Ethnic Wedding Traditions
Popular Cultural Wedding Customs
Ethnic wedding traditions represent the culture, values and beliefs of a particular country. Many wedding traditions are full of poignant symbolism and others, while beautiful, reveal the superstitious nature of their originating culture. Irish wedding traditions emphasize good luck. African wedding traditions incorporate the joining of two families. Greek wedding traditions feature symbols of fertility. Regardless of the country of origin, whether it's Japan, China or Scotland, each wedding tradition greatly honors the sanctity of marriage and features underlying themes of unity and new beginnings.
Many ethnic wedding traditions are hundreds, even thousands of years old. Jewish, Indian and Native American wedding traditions are especially old. Some, like Hispanic wedding traditions, are a combination of the old and new. However, some countries' traditions are dying as their youth turn to modern Western practices. The white wedding gown which has become a deep-seated tradition in North America and Western Europe has become increasingly popular among Asian brides. The adoption of a Christian wedding ceremony in non-Christian cultures is also on the rise.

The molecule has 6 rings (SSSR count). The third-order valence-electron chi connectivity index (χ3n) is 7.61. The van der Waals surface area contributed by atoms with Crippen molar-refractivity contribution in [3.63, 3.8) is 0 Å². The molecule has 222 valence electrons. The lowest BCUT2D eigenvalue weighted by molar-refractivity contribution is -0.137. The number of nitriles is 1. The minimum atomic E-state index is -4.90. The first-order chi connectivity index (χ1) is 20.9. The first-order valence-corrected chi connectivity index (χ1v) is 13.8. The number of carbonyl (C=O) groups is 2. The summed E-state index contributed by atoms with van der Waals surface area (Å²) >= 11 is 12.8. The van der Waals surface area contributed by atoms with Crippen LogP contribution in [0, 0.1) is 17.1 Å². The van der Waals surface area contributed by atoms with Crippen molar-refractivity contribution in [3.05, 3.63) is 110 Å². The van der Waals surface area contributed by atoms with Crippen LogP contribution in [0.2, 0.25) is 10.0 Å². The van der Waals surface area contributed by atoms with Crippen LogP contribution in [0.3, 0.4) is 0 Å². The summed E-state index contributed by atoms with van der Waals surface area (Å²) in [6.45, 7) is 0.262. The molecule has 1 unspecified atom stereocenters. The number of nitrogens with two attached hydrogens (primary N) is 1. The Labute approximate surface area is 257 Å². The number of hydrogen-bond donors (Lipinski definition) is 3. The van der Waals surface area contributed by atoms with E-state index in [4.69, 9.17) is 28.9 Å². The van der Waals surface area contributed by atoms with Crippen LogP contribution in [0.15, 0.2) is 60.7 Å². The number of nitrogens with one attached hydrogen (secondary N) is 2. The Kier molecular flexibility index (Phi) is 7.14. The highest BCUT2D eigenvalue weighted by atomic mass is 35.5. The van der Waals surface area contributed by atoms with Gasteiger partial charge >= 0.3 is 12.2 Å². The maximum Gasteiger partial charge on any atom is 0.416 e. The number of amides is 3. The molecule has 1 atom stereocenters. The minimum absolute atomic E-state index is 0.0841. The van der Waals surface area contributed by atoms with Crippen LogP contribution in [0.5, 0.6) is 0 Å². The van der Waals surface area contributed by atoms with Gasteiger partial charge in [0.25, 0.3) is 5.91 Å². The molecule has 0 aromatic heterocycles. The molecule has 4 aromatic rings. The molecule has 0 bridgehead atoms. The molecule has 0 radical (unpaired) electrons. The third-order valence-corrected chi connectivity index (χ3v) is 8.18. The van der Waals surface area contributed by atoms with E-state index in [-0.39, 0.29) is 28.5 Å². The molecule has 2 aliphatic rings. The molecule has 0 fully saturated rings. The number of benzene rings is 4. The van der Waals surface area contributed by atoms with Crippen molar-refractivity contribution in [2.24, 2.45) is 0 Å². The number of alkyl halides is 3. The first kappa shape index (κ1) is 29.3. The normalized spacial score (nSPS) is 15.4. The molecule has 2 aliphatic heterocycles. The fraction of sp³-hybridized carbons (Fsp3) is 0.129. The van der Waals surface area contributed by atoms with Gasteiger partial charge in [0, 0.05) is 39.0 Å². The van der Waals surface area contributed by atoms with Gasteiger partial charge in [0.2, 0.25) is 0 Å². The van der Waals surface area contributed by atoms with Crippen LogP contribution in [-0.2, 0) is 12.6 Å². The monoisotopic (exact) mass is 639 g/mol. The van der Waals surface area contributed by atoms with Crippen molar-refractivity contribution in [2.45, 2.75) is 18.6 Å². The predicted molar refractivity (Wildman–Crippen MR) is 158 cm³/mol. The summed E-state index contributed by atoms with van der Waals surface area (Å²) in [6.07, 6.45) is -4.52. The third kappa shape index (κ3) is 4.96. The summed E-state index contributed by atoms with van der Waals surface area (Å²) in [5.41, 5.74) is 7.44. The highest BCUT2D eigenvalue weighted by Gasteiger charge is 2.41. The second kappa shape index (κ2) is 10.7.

Most, if not all, of the wedding traditions commonly adopted in the West did not originate in the West: a large bridal party meant to confuse and prevent evil spirits from ruining the bride's wedding day; the bride's father walking her down the aisle as a symbol of passing ownership of his daughter over to her new husband; the wedding ring as a symbol of a couples' never-ending commitment; the shower of rice for posterity; the receiving line which allows the bride and groom to bring good luck to everyone they touch; and the blue garter meant to be tossed as a good luck token. Some are French, some are British, some are Roman, some are Egyptian, and some are Jewish. The commonly viewed traditions of the West could be considered ethnic wedding traditions as well.
As the world changes, so do the wedding traditions of each culture. Some ethnic wedding traditions are rarely practiced today; they are a relic of a bygone era. However, others are experiencing a renaissance as couples acknowledge their heritage by following the traditions of their ancestors. Other couples are combining multiple ethnic wedding traditions and ethnic wedding attire, both the old and the new, to create a wedding uniquely their own. If you are looking to add a bit of romance and history to your wedding celebration, embrace your background and incorporate one of these ethnic wedding traditions into your wedding.